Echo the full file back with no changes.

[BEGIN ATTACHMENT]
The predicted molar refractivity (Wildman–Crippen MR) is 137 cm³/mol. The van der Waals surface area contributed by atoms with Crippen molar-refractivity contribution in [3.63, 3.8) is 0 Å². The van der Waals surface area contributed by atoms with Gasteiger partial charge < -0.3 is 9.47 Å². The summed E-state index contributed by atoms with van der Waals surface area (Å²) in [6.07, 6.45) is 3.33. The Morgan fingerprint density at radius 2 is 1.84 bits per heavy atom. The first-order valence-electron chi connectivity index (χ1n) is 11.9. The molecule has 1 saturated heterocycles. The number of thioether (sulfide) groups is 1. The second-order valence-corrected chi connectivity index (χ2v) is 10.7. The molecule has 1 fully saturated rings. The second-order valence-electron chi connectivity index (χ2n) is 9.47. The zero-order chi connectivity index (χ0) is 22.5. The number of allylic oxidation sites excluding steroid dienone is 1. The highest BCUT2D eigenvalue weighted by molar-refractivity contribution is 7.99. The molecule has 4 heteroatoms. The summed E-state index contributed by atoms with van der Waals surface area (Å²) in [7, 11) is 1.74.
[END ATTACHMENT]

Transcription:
The predicted molar refractivity (Wildman–Crippen MR) is 137 cm³/mol. The van der Waals surface area contributed by atoms with Crippen molar-refractivity contribution in [3.63, 3.8) is 0 Å². The van der Waals surface area contributed by atoms with Gasteiger partial charge < -0.3 is 9.47 Å². The summed E-state index contributed by atoms with van der Waals surface area (Å²) in [6.07, 6.45) is 3.33. The Morgan fingerprint density at radius 2 is 1.84 bits per heavy atom. The first-order valence-electron chi connectivity index (χ1n) is 11.9. The molecule has 1 saturated heterocycles. The number of thioether (sulfide) groups is 1. The second-order valence-corrected chi connectivity index (χ2v) is 10.7. The molecule has 1 fully saturated rings. The second-order valence-electron chi connectivity index (χ2n) is 9.47. The zero-order chi connectivity index (χ0) is 22.5. The number of allylic oxidation sites excluding steroid dienone is 1. The highest BCUT2D eigenvalue weighted by molar-refractivity contribution is 7.99. The molecule has 4 heteroatoms. The summed E-state index contributed by atoms with van der Waals surface area (Å²) in [7, 11) is 1.74.